House Republicans have adopted a budget they say will make tough but necessary spending cuts to rein in our nation’s burgeoning budget deficits. President Obama says the Republican plan is too radical. He hit the road last week to sell his own deficit reduction plan, which he says is more balanced.
So, it’s “game on.”
But just what is the purpose of this game?
If the purpose is to gain advantage for the 2012 elections, then recent events make sense. If, however, the purpose is to build consensus around a fiscal sustainability plan, we’re off on the wrong track. Rather than seeking areas of common ground, which clearly exist, the President and Republican leaders seem more interested in sharpening their differences.
Consider two major issues: tax reform and health care.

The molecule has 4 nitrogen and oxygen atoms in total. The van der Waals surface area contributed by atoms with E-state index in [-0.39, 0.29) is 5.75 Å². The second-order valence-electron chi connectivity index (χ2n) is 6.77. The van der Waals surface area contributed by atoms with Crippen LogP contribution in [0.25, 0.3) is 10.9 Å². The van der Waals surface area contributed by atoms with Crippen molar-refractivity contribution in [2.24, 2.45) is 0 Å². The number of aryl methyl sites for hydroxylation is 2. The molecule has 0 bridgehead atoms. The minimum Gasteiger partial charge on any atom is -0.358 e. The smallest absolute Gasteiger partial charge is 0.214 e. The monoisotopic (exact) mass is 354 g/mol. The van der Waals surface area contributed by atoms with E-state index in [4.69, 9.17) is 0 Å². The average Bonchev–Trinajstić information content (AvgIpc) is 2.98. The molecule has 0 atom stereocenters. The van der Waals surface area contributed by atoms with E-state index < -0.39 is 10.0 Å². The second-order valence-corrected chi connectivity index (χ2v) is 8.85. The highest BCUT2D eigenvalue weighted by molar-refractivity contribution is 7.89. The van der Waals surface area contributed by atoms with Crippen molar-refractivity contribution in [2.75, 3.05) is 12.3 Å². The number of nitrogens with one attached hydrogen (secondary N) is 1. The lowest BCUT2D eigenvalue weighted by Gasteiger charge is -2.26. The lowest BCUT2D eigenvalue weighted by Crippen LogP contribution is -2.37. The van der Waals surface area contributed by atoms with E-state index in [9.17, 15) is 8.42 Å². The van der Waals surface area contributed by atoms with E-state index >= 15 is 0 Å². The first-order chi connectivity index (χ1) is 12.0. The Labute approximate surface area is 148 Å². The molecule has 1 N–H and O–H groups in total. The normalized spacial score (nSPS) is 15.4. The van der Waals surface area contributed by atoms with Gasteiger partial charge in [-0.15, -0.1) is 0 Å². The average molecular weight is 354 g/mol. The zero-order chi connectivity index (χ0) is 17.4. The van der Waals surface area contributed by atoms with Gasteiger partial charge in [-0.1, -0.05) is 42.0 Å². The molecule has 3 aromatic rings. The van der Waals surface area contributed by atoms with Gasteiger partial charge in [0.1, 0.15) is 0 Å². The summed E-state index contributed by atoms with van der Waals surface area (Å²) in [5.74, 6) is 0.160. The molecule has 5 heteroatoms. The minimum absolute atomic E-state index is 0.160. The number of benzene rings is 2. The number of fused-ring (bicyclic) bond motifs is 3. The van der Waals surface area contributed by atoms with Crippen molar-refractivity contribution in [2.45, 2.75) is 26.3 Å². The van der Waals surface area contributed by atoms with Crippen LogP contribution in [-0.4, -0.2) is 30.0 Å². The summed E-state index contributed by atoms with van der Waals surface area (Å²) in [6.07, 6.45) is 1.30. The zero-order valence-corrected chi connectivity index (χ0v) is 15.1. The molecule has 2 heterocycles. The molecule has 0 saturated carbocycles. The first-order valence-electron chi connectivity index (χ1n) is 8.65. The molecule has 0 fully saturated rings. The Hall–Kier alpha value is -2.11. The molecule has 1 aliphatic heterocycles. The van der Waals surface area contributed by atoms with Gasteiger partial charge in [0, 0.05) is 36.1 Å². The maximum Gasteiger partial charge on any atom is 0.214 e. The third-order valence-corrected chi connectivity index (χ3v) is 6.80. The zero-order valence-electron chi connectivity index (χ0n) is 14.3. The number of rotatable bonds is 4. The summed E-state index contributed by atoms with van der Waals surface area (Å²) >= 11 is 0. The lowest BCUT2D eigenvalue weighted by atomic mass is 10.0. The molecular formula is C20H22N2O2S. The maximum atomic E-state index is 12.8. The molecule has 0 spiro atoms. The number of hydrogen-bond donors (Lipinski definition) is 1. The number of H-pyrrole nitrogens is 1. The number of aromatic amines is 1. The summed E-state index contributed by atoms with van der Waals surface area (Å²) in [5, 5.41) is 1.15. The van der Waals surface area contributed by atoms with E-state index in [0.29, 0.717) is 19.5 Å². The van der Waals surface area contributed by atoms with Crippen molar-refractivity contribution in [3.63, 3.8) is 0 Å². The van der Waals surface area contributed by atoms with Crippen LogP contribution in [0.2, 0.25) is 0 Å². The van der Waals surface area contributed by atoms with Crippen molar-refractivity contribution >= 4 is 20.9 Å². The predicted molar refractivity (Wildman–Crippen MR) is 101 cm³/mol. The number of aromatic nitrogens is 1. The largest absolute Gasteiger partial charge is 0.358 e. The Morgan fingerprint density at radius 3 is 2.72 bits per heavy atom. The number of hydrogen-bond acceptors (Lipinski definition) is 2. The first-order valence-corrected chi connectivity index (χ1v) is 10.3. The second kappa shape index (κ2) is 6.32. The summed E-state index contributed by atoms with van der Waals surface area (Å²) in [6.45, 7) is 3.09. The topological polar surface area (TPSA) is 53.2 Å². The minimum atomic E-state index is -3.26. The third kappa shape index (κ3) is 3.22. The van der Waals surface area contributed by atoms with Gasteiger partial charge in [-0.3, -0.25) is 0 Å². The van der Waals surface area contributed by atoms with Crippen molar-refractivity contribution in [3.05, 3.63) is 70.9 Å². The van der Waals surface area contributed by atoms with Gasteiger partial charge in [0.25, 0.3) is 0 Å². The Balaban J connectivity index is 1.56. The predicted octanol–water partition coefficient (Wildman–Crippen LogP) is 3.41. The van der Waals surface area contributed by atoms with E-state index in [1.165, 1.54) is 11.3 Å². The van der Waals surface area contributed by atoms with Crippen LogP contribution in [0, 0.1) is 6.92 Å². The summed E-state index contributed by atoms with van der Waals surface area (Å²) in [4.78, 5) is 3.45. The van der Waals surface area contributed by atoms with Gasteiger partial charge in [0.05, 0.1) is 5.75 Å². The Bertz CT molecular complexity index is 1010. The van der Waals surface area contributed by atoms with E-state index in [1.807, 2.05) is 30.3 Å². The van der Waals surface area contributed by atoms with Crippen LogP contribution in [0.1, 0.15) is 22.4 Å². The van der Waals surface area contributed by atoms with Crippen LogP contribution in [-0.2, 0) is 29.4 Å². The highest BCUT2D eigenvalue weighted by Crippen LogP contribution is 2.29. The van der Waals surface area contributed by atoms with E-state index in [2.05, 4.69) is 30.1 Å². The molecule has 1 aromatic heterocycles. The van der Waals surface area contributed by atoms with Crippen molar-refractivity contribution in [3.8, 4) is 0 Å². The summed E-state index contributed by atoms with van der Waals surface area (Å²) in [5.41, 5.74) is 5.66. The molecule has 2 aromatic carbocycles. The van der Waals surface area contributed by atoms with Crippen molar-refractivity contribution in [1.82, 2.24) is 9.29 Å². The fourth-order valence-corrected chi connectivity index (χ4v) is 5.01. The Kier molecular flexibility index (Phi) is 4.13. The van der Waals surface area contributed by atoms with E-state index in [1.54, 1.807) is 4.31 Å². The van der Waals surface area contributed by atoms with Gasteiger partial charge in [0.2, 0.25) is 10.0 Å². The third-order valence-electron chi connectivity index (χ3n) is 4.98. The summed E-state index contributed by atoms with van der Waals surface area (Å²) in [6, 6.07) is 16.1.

In both instances there is the potential for compromise. Indeed, without compromise on health care and taxes, it is hard to see how a meaningful plan for fiscal sustainability can be enacted.
Two bipartisan groups that looked at these issues last year were each able to find consensus, at least around a broad approach.
On tax reform, the Bowles-Simpson and Domenici-Rivlin commissions both recommended that most tax expenditures – deductions, exclusions and credits – be eliminated or greatly scaled back in exchange...